Friday, June 22, 2012

New Traditions

Sunday is Spencer's birthday. He will be 4. Already.

The past few years, even though his dad didn't live with us, I planned a "family activity." Last year, for example, all three of us went to see Cars 2.

Things are different this year, though. His dad is engaged and works 728 hours a week (at least). Spencer and I have really become more of our own family entity. Not that his dad isn't welcome to see him, but it's only natural for us to move on when he can't be here, right?

The original plan was for us to both take him to Chuck E. Cheese. We never discussed it again after I originally mentioned it. It made my stomach hurt to think about bringing it up. So, I decided that it's time for a new tradition. It's time for Spencer and I to do our own thing. Starting today, the new tradition is that Spencer and mommy do something special. He picked going to see The Lorax at the dollar theater (YAY! I can afford that!). So around 2 this afternoon, a new tradition will be formed.

Starting over is hard. It's still hard. I feel like we are all still learning. The only thing I know for sure is that this child is happy. I must be doing something right, even if I never know what it is.

His four year checkup was yesterday. I really can't believe how time has flown. I feel like I just took him for his one week checkup. He's is not 20 inches long anymore. He is 3'5. I thought 9 lbs 3 oz was big? Try 39 pounds! Where is my baby?

In other news, I got a new job! Yay! It will pay me enough so that I can work less than I am now and make more money. It could not have come at a better time. I'm broke!

Anyway, that's a little update about us. I'm going to enjoy my son's birthday weekend. Hope yours is great, too!

Thursday, June 21, 2012

You Know You're A Mom When...

Oh, Mama Kat, you've always got me thinking. In response to one of this weeks prompts, I have compiled a list of ways that you know without a doubt that you are a mother.

* There's a booger in your hair. You don't know who it belongs to.

* Who cares where if it's 5 o'clock somewhere? Is it bedtime yet?

* You highly consider asking your mother if you can move back in with her so that there will be someone to help with laundry, dishes, and feeding this child that is hungry every 34 seconds but somehow never eats.

* Speaking of your own mother, you sound a LOT like her lately...
* There is a moment when a new mom asks you for advice because, "you know what you're doing and I am so lost." You stare at her in disbelief because you're still making it up as you go along, too. You remember BEING that mom. It seems like it was ten minutes ago. Then you get it together and tell her how to REALLY handle teething. Wine. Oh, not for the baby, for you!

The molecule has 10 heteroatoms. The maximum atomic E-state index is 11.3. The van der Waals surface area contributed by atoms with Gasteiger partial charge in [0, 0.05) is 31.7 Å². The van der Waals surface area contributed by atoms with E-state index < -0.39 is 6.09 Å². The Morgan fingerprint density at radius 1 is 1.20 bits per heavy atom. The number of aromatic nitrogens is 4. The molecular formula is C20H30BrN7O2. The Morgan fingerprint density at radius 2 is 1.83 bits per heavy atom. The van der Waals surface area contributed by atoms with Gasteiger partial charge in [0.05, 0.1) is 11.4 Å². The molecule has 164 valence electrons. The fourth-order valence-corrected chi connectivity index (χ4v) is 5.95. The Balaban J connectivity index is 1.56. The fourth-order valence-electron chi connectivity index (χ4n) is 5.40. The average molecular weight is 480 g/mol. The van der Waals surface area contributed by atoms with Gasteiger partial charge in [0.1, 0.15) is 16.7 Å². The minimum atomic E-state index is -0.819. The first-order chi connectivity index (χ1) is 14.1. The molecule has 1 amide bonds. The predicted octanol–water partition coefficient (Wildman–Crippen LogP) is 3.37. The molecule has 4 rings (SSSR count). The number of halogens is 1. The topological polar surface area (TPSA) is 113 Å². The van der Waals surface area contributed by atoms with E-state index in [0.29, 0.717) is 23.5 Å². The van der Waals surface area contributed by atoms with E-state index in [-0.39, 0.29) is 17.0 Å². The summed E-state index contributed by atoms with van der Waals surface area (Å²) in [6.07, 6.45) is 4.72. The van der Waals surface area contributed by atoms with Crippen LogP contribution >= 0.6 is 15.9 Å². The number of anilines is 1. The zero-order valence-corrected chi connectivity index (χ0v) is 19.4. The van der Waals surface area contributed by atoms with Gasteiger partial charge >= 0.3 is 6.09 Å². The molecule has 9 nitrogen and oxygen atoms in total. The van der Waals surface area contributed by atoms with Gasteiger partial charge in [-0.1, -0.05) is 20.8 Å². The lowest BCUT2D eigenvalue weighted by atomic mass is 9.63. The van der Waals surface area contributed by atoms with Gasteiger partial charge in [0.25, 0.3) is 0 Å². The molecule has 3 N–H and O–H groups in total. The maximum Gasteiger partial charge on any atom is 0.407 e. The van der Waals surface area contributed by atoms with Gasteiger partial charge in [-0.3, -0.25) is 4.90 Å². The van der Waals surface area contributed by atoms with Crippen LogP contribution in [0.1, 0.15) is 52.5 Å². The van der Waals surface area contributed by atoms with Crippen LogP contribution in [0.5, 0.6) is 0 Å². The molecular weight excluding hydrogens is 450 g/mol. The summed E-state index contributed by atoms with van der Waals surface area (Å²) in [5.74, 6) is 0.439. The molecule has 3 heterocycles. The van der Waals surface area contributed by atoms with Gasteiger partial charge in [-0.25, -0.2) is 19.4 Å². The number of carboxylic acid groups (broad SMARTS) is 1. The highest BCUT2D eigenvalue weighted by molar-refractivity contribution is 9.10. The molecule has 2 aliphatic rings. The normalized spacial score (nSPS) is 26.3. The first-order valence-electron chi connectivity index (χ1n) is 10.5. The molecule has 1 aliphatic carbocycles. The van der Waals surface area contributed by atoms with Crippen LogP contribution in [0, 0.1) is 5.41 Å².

* You are so proud of your unbelievably talented/smart/stunningly handsome/well-behaved child. Then you look over and realize there's chocolate milk dried on their face, their finger is up their nose, they just sang the alphabet (at the top of their lungs) and left out L, M, N, O, and P, and they trip and fall on their face. You're still just as proud as you were a moment ago

* Your clothes don't match. You're just happy they are clean.

* Suddenly nothing in life is as important as raising your child to be a healthy, happy, responsible, loving person...even that relationship with their other parent that you fought so hard to keep together.

* You hear your child ask their doctor during their checkup, "My peepee is really cool, huh?" You just laugh. Kids say the darndest things...

* When your friends without kids talk about how much fun they had going out you realize that you're not upset that you missed the party. Who has the energy to get drunk and dance until 3 am?

* Suddenly you realize that you don't have much in common with those childless friends anymore. You don't think they want to hear another diaper explosion story. You certainly don't care what insignificant drama has happened that you missed.  You feel sad, but make an effort to still find things to talk about.

* You have begun to question every decision you've ever made. You hope and pray that your kids never find out that you made half of them. I mean, really, do you want them to know what you did in college?

Monday, June 11, 2012

Single Without Kids: A Guest Post

Today I have a guest post from one of my favorite bloggers. You may remember her. She wrote a guest post for the old blog. It was one of my favorite posts, and I am so glad she agreed to share her thoughts on parenting. Even though she doesn't have any children of her own, she is one of the smartest, most insightful people I've ever "met." She's one of my greatest Twitter friends. I'm going to stop babbling now and let you hear from her!
As you can tell by the title, I am single without kids. Although, I don’t have to dispute the single part as often, I do find myself having to dispute the fact I don’t have kids when people see me around kids. Whether I’m cradling a baby or helping a middle school kid with homework, people assume I have kids of my own. I do not believe there is a full proof guide book to raising kids; it’s trial and error. I also do not believe that because I don’t have kids that I don’t know anything about raising them.
Of the course of several years I have been responsible for the well-being of other people’s kids as a nanny, older cousin, god-mother, and dance teacher in a private studio. I’ve had the chance to objectively watch people with their kids and see the effects of their child rearing skills. The basics are pretty much the same, but the fine details and unexpected twist and turns of life are where the differences come into play.
My thoughts on raising kids are quite simple:
  1. Remember children learn what they are taught; be mindful of what you are teaching them.